EDITOR'S NOTE: The past 12 months have been interesting - and at times, trying - for local residents, as natural gas drilling, politics, court cases and numerous other issues dominated the daily headlines. Through Sunday, The Intelligencer and Wheeling News-Register present the Ohio Valley's top 10 stories of 2012, as voted on by the newspapers' editors.
WHEELING - 2012 was a landscape-changing year for the city of Wheeling, as residents saw several prominent downtown buildings and an entire block of East Wheeling leveled to make way for development in 2013 and beyond.
Three-and-a-half years of talk over whether to raze city-owned buildings in the 1100 block of Main and Market streets turned to action in April, and as the year comes to an end the demolition project is nearing completion. Just what shape future development there will take - and how long it will take for residents to see it - remains a mystery.
Photo by Ian Hicks
The empty East Wheeling block between 15th and 16th streets and Wood and McColloch streets is soon to be home to the J.B. Chambers Recreation Park.
And in East Wheeling, the block of homes between 15th and 16th streets and Wood and McColloch streets is gone, with the opening of the planned J.B. Chambers Recreation Park expected sometime next year. The park, which will include a new playground, basketball courts and an artificial turf field suitable for football, soccer, lacrosse and softball, has city officials and some local business owners excited about the potential impact on the neighborhood - but the proposal, and the city's use of eminent domain to carry it out, has not been without plenty of controversy.
One by one, the former Rite Aid, River City Dance Works, G.C. Murphy, Graham's and Velez buildings came down this year, leaving behind only memories of what was once was the heart of a vibrant downtown shopping district.
A portion of the former Feet First building on Market Street is all that remains to be demolished. The city's contractor has filled in much of the site with dirt, and the next steps include spreading grass seed and building a decorative fence along the south end of the site.
In addition to the approximately $1.9 million already spent for property acquisition, demolition and compensating Dr. Manny Velez for moving his dental practice to Elm Grove, the city has $400,000 at its disposal to create a temporary use for the site. Options include green space or a parking area, and council is expected to discuss these options early next year, though Herron stresses these are not permanent solutions.
"Whatever we're doing, it's going to be geared toward marketing the site for development," he said in October.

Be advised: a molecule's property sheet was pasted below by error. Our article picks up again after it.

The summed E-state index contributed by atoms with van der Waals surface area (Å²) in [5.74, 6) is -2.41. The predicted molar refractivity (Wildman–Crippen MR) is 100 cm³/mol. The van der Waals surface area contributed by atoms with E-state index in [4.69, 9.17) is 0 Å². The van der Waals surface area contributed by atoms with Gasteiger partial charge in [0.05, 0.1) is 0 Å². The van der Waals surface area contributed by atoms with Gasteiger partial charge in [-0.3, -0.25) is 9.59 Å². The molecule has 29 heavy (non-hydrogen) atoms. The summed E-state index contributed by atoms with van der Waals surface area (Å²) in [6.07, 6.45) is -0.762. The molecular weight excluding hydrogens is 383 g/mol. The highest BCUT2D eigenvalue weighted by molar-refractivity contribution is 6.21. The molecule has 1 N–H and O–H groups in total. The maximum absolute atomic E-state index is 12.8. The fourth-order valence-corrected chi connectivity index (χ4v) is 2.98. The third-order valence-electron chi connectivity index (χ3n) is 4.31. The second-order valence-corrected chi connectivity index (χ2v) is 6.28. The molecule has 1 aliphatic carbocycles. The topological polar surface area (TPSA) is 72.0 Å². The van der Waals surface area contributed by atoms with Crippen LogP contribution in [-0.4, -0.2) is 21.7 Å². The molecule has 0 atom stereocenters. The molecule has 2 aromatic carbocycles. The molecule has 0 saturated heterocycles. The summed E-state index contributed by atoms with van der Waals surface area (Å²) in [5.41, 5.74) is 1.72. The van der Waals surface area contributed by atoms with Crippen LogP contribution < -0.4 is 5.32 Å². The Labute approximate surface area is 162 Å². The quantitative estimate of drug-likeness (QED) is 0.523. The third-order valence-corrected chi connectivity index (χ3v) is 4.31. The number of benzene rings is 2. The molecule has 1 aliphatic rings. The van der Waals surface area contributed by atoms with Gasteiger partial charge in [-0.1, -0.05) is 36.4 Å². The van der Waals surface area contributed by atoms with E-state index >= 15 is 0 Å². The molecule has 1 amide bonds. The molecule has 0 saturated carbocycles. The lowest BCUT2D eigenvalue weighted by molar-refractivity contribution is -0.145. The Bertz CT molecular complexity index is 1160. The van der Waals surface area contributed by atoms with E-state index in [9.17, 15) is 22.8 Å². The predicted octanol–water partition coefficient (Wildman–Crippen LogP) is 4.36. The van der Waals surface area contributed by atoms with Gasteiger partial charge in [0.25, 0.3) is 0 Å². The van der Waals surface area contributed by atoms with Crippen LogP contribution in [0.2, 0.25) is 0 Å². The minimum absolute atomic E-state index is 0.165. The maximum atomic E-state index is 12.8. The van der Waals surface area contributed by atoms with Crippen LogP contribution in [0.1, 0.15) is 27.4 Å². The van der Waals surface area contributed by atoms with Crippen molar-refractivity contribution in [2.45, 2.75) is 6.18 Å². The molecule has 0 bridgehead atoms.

It appears developers seeking to build on the 1100 block property in the future will have a little more flexibility in what they can offer to potential tenants. Council is set to vote Jan. 2 on a measure recommended by the city Development Committee that would eliminate a decade-old zoning rule that prohibits living space on the ground floor of most downtown buildings.
Officials believe that rule - put in place to preserve downtown's integrity as a commercial hub - may be obsolete as new commercial tenants downtown have been hard to come by with many businesses new to the Wheeling area choosing to locate at The Highlands near Triadelphia instead.
The year began with a courtroom showdown between Wheeling officials defending their plan to build a community sports field in East Wheeling and three property owners attempting to defend their homes against what they argued was a misuse of the city's eminent domain powers. Then-Councilman James Tiu had been a member of that group, but he ultimately reached a settlement with the city to sell his house on that block for $65,000, or about $20,000 more than he would have received as "fair market value" compensation through eminent domain.
During a Jan. 23 hearing in Ohio County Circuit Court, now-retired Judge Arthur Recht sided with the city, declaring there was no solid evidence to support the homeowners' claim that the field's primary beneficiary would be Wheeling Central Catholic High School, operated by the private Diocese of Wheeling-Charleston.
Less than a week after that hearing, Jerome Poynton - one of the property owners involved in the dispute - filed to enter the mayor's race in an attempt to unseat incumbent Andy McKenzie in the May municipal election. Poynton came up short but ended up receiving 42 percent of the vote, a show of support he later admitted far exceeded what he at first expected.
In July, McKenzie announced a $750,000 contribution from the J.B. Chambers Foundation, securing for the foundation the naming rights for the field. Although McKenzie and Herron said additional gifts have been secured, it remains the only publicly announced donation for the project.
To date, the city has spent about $1.2 million on the project, including $670,000 for property acquisition, $345,650 for demolition and about $188,000 for design work. There is no timetable for the J.B. Chambers Recreation Park project to go out for bid, as city officials continue to seek financial support for the estimated $3 million project.